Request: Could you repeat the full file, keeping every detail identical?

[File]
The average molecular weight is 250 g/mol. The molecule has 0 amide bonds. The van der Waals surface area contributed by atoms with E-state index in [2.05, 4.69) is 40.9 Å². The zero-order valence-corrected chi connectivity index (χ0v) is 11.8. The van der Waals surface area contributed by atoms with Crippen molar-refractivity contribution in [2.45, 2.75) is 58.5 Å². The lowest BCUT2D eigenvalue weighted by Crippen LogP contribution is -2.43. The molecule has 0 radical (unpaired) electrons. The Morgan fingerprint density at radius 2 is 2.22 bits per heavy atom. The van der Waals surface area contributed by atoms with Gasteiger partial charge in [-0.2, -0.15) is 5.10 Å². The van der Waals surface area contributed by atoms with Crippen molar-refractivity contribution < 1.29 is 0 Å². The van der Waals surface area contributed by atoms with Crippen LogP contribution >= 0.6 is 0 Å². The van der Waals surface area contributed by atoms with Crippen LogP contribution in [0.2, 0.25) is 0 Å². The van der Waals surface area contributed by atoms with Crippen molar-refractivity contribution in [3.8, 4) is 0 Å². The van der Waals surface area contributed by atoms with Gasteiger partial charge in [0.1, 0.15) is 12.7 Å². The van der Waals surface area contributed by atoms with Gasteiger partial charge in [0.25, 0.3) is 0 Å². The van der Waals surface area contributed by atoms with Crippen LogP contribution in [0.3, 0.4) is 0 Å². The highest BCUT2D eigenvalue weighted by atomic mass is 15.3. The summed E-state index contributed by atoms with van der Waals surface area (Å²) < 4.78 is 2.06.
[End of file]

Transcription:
The average molecular weight is 250 g/mol. The molecule has 0 amide bonds. The van der Waals surface area contributed by atoms with E-state index in [2.05, 4.69) is 40.9 Å². The zero-order valence-corrected chi connectivity index (χ0v) is 11.8. The van der Waals surface area contributed by atoms with Crippen molar-refractivity contribution in [2.45, 2.75) is 58.5 Å². The lowest BCUT2D eigenvalue weighted by Crippen LogP contribution is -2.43. The molecule has 0 radical (unpaired) electrons. The Morgan fingerprint density at radius 2 is 2.22 bits per heavy atom. The van der Waals surface area contributed by atoms with Gasteiger partial charge in [-0.2, -0.15) is 5.10 Å². The van der Waals surface area contributed by atoms with Crippen molar-refractivity contribution < 1.29 is 0 Å². The van der Waals surface area contributed by atoms with Crippen LogP contribution >= 0.6 is 0 Å². The van der Waals surface area contributed by atoms with Crippen LogP contribution in [0.2, 0.25) is 0 Å². The van der Waals surface area contributed by atoms with Crippen molar-refractivity contribution in [3.8, 4) is 0 Å². The van der Waals surface area contributed by atoms with Gasteiger partial charge in [0.1, 0.15) is 12.7 Å². The van der Waals surface area contributed by atoms with Gasteiger partial charge in [0.25, 0.3) is 0 Å². The van der Waals surface area contributed by atoms with Crippen LogP contribution in [0.3, 0.4) is 0 Å². The highest BCUT2D eigenvalue weighted by atomic mass is 15.3. The summed E-state index contributed by atoms with van der Waals surface area (Å²) < 4.78 is 2.06.